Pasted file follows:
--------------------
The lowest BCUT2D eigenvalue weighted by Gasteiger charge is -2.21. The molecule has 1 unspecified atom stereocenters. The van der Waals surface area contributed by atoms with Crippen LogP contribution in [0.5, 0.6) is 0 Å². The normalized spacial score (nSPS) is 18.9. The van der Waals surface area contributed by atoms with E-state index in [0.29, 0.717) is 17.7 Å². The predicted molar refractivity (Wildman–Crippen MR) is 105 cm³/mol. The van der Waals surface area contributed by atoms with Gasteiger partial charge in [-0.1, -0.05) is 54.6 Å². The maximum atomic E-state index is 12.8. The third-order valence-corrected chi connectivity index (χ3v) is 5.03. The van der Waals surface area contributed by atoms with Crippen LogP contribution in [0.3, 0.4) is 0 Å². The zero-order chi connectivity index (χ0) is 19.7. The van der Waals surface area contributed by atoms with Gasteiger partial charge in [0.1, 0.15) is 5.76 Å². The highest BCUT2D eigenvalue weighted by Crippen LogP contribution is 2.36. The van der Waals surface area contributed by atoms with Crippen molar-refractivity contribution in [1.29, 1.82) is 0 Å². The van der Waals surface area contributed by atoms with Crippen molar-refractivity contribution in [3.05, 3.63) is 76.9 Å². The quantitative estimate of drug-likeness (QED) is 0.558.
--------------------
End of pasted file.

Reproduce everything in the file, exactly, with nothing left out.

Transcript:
The lowest BCUT2D eigenvalue weighted by Gasteiger charge is -2.21. The molecule has 1 unspecified atom stereocenters. The van der Waals surface area contributed by atoms with Crippen LogP contribution in [0.5, 0.6) is 0 Å². The normalized spacial score (nSPS) is 18.9. The van der Waals surface area contributed by atoms with E-state index in [0.29, 0.717) is 17.7 Å². The predicted molar refractivity (Wildman–Crippen MR) is 105 cm³/mol. The van der Waals surface area contributed by atoms with Gasteiger partial charge in [-0.1, -0.05) is 54.6 Å². The maximum atomic E-state index is 12.8. The third-order valence-corrected chi connectivity index (χ3v) is 5.03. The van der Waals surface area contributed by atoms with Crippen LogP contribution in [0.3, 0.4) is 0 Å². The zero-order chi connectivity index (χ0) is 19.7. The van der Waals surface area contributed by atoms with Gasteiger partial charge in [0.1, 0.15) is 5.76 Å². The highest BCUT2D eigenvalue weighted by Crippen LogP contribution is 2.36. The van der Waals surface area contributed by atoms with Crippen molar-refractivity contribution in [1.29, 1.82) is 0 Å². The van der Waals surface area contributed by atoms with Crippen molar-refractivity contribution in [3.05, 3.63) is 76.9 Å². The quantitative estimate of drug-likeness (QED) is 0.558.